Donutheart by Sue Stauffacher. Alfred A. Knopf.
In this young adult sequel to Donuthead set in fictional central and west Michigan, Franklin is still obsessive but begins to gain a heart for others. His good friend Sarah needs help, but will not tell Franklin what is going on. Will Franklin take action and help Sarah? An enthralling tale of two youngsters who each learn to make their own decisions and deal in very individual ways with a puzzling grownup world. The story is a beautiful mixture of funny and original characters, intermingled with the frustrating issues of growing up.

January New and Noteworthy

The Song is You* by Megan Abbott.
Noir crime fiction by an Edgar Award nominee. "Shiz-bang adventure through Tinseltown's underbelly" when two starlets gone missing. A retro thrill ride.

The Sidewalk Artist (FFF) by Gina Buonaguro and Janice Kirk.
Alternating between contemporary Paris and Renaissance Italy this debut novel follows two parallel, intertwined romances. Novelist Tulia Rose comes to Europe looking for inspiration but unexpectedly finds romance with a mysterious, talented sidewalk artist while researching the story of Renaissance painter Raphael and his secret lover. A touch of magic and plenty of cappuccino.

Arlington Park* by Rachel Cusk.
Over the course of one rainy day, the Whitbread Award-winner plumbs the extraordinary inner nature of the ordinary suburban English life. “Darkly comic, deeply affecting and wise”.

The Bastard of Istanbul* by Elif Shafak
Turkish author recently cleared by the government of “denigrating Turkishness” because of her frank look at Turkish-Armenian antipathy, gives us this enlightening and entertaining novel of 4 generations of the Kazanci women, set in Istanbul.

The Terror* by Dan Simmons.
Scurvy, frostbite, botulism, and an enomous THING out on the ice plagued Sir John Franklin’s failed 1840 mission to find the Northwest Passage. A spellbinding sea story with grisly details.

Red River* by Lalita Tademy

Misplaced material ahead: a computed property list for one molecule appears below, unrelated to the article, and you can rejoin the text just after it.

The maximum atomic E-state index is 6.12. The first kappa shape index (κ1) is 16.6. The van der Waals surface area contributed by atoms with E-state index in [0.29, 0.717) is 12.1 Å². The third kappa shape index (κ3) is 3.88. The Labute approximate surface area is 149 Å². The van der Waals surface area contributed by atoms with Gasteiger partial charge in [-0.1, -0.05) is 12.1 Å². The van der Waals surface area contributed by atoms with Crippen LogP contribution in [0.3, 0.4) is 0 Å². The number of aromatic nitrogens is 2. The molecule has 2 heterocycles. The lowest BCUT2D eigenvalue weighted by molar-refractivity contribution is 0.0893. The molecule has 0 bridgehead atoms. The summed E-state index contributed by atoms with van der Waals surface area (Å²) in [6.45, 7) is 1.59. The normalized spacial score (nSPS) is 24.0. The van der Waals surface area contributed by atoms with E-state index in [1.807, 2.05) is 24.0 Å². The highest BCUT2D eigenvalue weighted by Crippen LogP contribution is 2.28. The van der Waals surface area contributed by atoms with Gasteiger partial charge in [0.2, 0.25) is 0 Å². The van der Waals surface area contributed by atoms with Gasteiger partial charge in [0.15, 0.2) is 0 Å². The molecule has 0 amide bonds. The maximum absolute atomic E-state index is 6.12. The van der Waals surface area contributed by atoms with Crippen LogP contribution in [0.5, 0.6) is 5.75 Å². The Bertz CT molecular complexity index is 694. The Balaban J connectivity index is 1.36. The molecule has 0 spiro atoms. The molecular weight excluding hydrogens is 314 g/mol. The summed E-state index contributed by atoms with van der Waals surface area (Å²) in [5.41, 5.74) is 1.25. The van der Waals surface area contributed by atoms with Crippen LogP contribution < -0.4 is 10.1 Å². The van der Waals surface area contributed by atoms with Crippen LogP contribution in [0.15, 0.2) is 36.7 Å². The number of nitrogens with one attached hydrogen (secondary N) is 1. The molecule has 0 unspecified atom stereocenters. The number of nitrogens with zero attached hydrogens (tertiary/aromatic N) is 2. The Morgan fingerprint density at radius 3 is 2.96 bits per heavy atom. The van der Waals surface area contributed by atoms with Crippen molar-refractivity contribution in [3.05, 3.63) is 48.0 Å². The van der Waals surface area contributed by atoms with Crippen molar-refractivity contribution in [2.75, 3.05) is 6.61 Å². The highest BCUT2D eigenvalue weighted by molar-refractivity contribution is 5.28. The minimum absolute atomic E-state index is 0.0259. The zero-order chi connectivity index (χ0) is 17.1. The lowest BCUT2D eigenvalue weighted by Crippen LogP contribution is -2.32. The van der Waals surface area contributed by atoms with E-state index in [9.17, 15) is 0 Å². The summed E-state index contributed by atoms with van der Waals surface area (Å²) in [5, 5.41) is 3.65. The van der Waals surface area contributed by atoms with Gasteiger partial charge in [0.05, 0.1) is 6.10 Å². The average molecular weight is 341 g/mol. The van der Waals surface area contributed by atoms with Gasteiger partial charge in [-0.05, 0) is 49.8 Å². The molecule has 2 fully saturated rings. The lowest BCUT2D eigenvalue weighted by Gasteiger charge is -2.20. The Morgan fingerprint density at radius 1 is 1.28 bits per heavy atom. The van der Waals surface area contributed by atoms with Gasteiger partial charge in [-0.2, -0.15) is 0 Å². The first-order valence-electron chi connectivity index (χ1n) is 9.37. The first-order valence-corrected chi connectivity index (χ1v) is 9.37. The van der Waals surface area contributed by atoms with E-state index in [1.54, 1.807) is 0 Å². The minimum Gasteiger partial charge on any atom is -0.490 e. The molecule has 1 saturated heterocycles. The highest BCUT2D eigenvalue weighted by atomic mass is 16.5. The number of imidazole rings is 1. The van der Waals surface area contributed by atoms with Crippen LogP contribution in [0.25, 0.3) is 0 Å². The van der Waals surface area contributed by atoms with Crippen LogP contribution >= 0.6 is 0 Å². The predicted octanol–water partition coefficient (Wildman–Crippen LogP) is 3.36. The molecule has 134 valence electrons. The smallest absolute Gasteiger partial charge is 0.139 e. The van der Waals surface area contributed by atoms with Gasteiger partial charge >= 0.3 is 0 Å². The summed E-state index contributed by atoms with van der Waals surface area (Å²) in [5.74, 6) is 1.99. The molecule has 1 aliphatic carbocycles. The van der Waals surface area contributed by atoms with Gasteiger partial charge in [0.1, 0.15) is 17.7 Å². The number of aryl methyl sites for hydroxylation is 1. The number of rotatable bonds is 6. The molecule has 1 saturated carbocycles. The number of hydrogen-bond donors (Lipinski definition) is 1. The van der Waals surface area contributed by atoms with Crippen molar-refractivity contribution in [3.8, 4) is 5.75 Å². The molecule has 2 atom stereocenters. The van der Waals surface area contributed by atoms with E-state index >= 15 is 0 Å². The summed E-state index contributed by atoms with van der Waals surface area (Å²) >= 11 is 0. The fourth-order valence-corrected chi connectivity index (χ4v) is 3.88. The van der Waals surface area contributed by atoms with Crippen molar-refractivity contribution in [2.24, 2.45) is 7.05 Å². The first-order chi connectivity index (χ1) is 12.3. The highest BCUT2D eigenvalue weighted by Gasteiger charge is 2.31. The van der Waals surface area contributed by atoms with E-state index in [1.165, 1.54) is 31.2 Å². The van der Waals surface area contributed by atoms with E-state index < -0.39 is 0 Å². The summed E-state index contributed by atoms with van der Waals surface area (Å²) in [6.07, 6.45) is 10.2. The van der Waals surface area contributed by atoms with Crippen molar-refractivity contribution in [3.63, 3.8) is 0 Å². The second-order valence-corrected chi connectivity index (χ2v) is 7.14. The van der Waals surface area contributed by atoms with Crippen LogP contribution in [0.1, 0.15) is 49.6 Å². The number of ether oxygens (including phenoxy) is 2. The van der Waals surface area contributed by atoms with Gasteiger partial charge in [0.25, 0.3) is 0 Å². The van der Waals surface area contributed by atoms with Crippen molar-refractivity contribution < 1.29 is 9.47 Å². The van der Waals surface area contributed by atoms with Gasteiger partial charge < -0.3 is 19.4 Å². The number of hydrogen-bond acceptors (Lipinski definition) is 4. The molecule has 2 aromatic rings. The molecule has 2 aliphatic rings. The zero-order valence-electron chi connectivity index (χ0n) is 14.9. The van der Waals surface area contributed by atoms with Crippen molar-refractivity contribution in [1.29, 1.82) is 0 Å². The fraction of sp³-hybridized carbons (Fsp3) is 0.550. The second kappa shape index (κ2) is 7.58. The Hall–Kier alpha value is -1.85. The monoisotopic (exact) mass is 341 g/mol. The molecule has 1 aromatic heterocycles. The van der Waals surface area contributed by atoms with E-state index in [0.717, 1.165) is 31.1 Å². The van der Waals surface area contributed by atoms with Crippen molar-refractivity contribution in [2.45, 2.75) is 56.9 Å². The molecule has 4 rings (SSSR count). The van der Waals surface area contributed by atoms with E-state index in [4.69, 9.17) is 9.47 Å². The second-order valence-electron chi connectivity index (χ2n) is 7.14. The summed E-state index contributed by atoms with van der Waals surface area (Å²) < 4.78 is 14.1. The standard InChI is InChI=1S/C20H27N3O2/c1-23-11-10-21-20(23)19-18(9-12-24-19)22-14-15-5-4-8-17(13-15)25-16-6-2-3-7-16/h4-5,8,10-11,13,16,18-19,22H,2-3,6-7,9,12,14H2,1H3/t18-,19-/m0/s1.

A follow-up to her 2001 Oprah sensation Cane River – this time the repercussions of the Colfax Riot of 1873 – an engrossing and eye-opening emotional family saga.

* = Starred Review(s)

New Year’s Resolution: Write a Bioblog

Bioblogs: Resumes for the 21st Century by Michael Holley Smith.

From the back cover of the book: "What is a Bioblog? It is a stunning, attention-getting, graphics-based art form that workers of the future will use to get hired by the best employers. A Bioblog will make you, as a knowledge worker, stand out from the pack of job seekers. It will present a unique version of you and tell employers what you can do for them in the future, as opposed to what you have done for different employers in the past. The old standard is no more. Bioblogs are the resumes of the future."

eve Contemporary Cuisine Methode Traditionelle

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eve: Contemporary Cuisine Methode Traditionnelle by Eve Aronoff is a beautiful and daunting cookbook, celebrating the food from the restaurant in Kerrytown.

Be sure you have thoroughly read the recipes before attempting to prepare them. You may need to make a trip to a local Asian or Middle Eastern ethnic food store, order some spices online, run out to Zingerman’s, Durham’s Tracklements, Monahan’s Seafood Market, Sparrow’s Meat Market, Morgan and York, or the Farmer’s Market. You may have to prepare some of the ingredients listed before attempting the main recipe.

For me the recipes are more likely to entice me to eat at eve than to attempt to actually cook the dishes. The chapter on Accompaniments has some recipes that are simpler. Even here the Fingerling Potatoes are best fried in rendered duck fat pulled from Durham Tracklement’s cured duck breast prosciutto.

In addition to the recipes and the lovely photographs there are occasional charming pieces by Eve Aronoff about the restaurant, her culinary background, her family, local food purveyors, and members of the staff.

Great stuff I have been reading...

I read a lot of great graphic novels and manga this past year and some of the titles that really left lasting impressions on me include: Abandon the Old in Tokyo by Yoshihrio Tatsumi, the seminal gekiga style mangaka. The manga series One Piece by Eiichiro Oda - wacked out and super fun pirate tales jammed with memorable characters, places and stories. Another is Ellen Forney's I Love Led Zeppelin - yet another wild ride celebrating alternative lifestyles and musings on memories. Rounding out the list are Alison Bechdel's Fun Home: a family Tragicomic - yes, it's as good as they say it is! Be sure to check out her Dykes to Watch Out For collections too...